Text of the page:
See a complete taxonomic listing of the Discovery collections in the Zoology Department

Database information:

12,888 zoological Discovery specimens (11,633 of which are fish) have been entered into the online Zoology specimen database.

Collection date and station number are not currently available online. However, all collection information is readily available on the jars themselves for all taxa.

Visit the Zoology specimen database


Preservation and storage:

Forams are the only Discovery expedition organisms not housed in the Zoology Department. They can be found in:

  1. Mineralogy Department: 
    • 677 ocean bottom deposit accessions (containing samples from multiple stations from 1901-1966)
  2. Palaeontology Department:
    • 782 samples (mostly in glass tubes/bottles) of washed ocean bottom residues from 332 stations (1925-1936)
    • Close to 500 slides (generally containing more than one species)
    • A portion of the Discovery foram slides were curated and identified by Edward Heron-Allen and form part of his type slide collection.
    Go to the Heron-Allen slide collection
Database information:

An excel database is available for the Heron-Allen collection that contains a portion of the Discovery foram slides. Information is arranged according to research ship. For each slide, it contains:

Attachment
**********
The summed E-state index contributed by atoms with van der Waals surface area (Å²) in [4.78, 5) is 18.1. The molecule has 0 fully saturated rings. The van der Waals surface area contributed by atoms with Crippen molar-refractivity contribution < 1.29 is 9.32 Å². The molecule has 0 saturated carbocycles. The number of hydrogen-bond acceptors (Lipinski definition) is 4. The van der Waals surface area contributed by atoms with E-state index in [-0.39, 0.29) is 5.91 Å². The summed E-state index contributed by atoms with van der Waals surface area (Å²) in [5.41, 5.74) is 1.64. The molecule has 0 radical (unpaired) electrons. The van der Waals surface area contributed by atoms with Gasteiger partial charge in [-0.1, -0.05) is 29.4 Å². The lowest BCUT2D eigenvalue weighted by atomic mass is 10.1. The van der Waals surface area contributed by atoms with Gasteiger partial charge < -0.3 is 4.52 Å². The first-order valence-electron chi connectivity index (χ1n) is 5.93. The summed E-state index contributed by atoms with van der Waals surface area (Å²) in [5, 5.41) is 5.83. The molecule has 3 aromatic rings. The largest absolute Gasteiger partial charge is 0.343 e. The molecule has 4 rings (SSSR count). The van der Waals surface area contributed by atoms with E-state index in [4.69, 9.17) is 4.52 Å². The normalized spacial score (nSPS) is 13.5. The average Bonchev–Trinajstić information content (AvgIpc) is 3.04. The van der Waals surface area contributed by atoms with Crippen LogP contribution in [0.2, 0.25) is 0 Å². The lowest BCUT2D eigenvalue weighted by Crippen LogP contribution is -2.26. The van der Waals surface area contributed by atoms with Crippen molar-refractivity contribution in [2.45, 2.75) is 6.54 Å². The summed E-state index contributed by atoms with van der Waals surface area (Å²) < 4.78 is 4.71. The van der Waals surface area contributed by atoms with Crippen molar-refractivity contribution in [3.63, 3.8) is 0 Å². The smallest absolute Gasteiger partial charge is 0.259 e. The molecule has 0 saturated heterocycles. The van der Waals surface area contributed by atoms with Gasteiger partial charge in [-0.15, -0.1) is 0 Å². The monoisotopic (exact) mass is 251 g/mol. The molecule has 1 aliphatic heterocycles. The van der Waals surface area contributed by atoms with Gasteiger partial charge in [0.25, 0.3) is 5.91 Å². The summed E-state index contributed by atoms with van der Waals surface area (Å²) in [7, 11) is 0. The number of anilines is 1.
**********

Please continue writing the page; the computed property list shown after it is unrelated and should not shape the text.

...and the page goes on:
• taxonomic information - genus and species
  • collection locality - including station number, written geographic locality and depth

Full Heron-Allen slide collection database Excel (5.6 MB)

There are also databases of the Discovery ocean bottom deposit and residue samples:

Discovery ocean bottom deposit samples database Excel (330.5 KB)


Discovery residues database Excel (134.5 KB)

Supporting information

Scientific reports on the taxa collected during Discovery expeditions are available online.

The Discovery foraminifera reports are in three volumes and contain a detailed list of the species collected - predominately from RRS. Discovery and William Scoresby. All of the listed specimens have been curated as slides and are stored in the Palaentology Department.

Besides the taxonomy, the most important feature of these reports is the station information where particular species were collected.

Discovery taxonomic and summary reports on the Biodiversity Heritage Library

Contact information

Ocean bottom deposits

David Smith
Mineralogy Curator
Natural History Museum, London

Foram slides and ocean bottom residues

Clive Jones
Palaeotology Curator
Natural History Museum, London

Zoology specimens

See the zoology collections staff list

Discovery reports

Related databases

Excel files

If you are unable to open the Excel file please contact the Curator to request the document in another format.


  • Hunt, BPV, Pakhomov, EA, Hosie, GW, Siegel, V, Ward, P, Bernard, K (2008)
    Pteropods in Southern Ocean ecosystems. Progress in Oceanography 78: 193-221.
  • Rainbow, PS (2005) From natural history to biodiversity: collections of discovery.
    Archives of natural history
    32 (2): 221-230.